COGNITIVE (LEARNING, THINKING, PROBLEM SOLVING)
TWO MONTHS: • Pays attention to faces. • Begins to follow things with eyes and recognize people at a distance. • Begins to act board (cries, fussy) if activity doesn’t change.
FOUR MONTHS: • Lets you know if she is happy or sad. • Responds to affection. • Reaches for toy with one hand. • Uses hands and eyes together, such as seeing a toy or reaching for it. • Follows moving things with eyes from side to side. • Watches faces closely. • Recognizes familiar people and things at a distance.
SIX MONTHS: • Looks around at things nearby. • Shows curiosity about things and tries to get things that are out of reach. • Begins to pass things from one hand to the other.
NINE MONTHS: • Watches the path of something as it falls. • Looks for things he sees you hide. • Plays peek-a-boo. • Puts things in her mouth. • Moves things smoothly from one hand to the other. • Picks up things like cereal o’s between thumb and index finger.
ONE YEAR: • Explores things in different ways, like shaking, banging, throwing. • Finds hidden things easily. • Looks at the right picture or thing when it’s named. • Copies gestures. • Starts to use things correctly; like drinks from a cup, brushes hair. • Bangs two things together. • Puts things in a container, takes things out of a container. • Lets things go without help. • Pokes with index (pointer) finger. • Follows simple directions like “pick up the toy.”
TWO MONTHS: • Can hold head up and begins to push up when lying on tummy. • Makes smoother movements with arms and legs.
FOUR MONTHS: • Holds head steady, unsupported. • Pushes down on legs when feet are on a hard surface. • May be able to roll over from tummy to back. • Can hold a toy and shake it and swing dangling toys. • Brings hands to mouth. • When lying on stomach, pushes up to elbows.
SIX MONTHS: • Rolls over in both directions (front to back, back to front). • Begins to sit without support. • When standing, supports weight on legs and might bounce. • Rocks back and forth, sometimes crawling backward before moving forward.
NINE MONTHS: • Stands, holding on. • Can get into sitting position. • Sits without support. • Pulls to stand. • Crawls.
ONE YEAR: • Gets to a sitting position without help. • Pulls up to stand, walks holding on to furniture (“cruising”). • May take a few steps without holding on. • May stand alone.
EARLY WARNING SIGNS OF PROBLEMS: Act early by talking to your child’s doctor if your child…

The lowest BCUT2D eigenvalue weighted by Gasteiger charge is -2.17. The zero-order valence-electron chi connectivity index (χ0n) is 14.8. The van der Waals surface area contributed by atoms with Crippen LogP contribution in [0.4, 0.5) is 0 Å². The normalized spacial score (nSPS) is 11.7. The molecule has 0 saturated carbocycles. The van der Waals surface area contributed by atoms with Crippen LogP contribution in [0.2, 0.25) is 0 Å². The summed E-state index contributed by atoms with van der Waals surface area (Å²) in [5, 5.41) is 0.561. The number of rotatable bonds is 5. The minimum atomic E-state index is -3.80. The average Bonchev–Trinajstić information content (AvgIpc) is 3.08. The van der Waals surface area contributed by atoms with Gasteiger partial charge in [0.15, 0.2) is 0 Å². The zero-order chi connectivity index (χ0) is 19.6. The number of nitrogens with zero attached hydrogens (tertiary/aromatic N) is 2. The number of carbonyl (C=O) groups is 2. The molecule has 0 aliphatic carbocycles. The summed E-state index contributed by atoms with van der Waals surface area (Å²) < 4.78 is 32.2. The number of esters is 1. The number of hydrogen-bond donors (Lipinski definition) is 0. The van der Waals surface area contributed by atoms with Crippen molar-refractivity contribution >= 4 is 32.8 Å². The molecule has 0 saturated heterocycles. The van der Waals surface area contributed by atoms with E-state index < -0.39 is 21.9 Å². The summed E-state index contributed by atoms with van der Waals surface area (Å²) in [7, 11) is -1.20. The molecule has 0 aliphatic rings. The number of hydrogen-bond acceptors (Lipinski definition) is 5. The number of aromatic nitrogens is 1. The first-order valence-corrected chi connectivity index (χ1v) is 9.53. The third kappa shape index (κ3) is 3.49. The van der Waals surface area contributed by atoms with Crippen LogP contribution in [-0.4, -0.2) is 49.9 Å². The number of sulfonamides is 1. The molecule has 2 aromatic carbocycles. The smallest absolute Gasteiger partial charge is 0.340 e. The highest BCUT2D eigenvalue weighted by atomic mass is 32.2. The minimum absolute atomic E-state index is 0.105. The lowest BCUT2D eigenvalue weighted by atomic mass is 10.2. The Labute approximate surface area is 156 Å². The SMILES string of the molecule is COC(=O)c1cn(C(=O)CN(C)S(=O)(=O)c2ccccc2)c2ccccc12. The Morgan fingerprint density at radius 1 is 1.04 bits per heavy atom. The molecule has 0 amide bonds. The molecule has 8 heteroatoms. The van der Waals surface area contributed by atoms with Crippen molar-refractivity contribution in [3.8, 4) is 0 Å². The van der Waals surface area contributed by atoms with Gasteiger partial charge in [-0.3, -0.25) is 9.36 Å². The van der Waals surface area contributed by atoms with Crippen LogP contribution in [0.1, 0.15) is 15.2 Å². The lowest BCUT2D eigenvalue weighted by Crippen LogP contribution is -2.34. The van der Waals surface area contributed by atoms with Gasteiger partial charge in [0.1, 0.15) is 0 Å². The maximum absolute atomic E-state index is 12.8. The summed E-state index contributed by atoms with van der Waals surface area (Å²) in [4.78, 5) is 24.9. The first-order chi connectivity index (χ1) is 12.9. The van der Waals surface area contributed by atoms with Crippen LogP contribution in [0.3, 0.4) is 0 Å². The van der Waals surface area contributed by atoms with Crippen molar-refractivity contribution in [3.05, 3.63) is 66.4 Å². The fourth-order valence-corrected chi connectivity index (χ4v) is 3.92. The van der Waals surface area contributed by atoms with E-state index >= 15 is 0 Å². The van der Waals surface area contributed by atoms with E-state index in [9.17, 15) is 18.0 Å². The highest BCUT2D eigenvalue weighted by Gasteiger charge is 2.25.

TWO MONTHS: • Doesn’t respond to loud sounds. • Doesn’t watch things as they move. • Doesn’t smile at people. • Doesn’t bring hands to mouth. • Can’t hold head up when pushing up when on tummy.
FOUR MONTHS: • Doesn’t watch things as they move. • Doesn’t smile at people. • Can’t hold head steady. • Doesn’t coo or make sounds. • Doesn’t bring things to mouth. • Doesn’t push down with legs when feet are placed on hard surface. • Has trouble moving one or both eyes in all directions.
SIX MONTHS: • Doesn’t try to get things that are in reach. • Shows no affection for caregivers. • Doesn’t respond to sounds around him. • Has difficulty getting things to mouth. • Doesn’t make vowel sounds (“ah”, eh”, “oh”). • Doesn’t roll over in either direction. • Doesn’t laugh or make squealing sounds. • Seems very stiff, with tight muscles. • Seems very floppy, like a rag doll.
NINE MONTHS: • Doesn’t bear weight on legs with support. • Doesn’t sit with help. • Doesn’t babble (“mama”, “baba”, dada.” • Doesn’t play any games involving back-and-forth play. • Doesn’t respond to own name. • Doesn’t seem to recognize familiar people. • Doesn’t look where you point. • Doesn’t transfer toys from one hand to the other.
ONE YEAR: • Doesn’t crawl. • Can’t stand when supported. • Doesn’t search for things that she sees you hide. • Doesn’t say single-words like “mama” or “dada.” • Doesn’t learn gestures like waving or shaking head. • Doesn’t point to things. • Loses skills he once had
If You’re Concerned – Act Early Tell your child’s healthcare provider if you notice any signs of possible developmental delay for his or her age. The sooner any developmental delays can be diagnosed and treatment therapies begun, the more quickly your child’s needs can be addressed.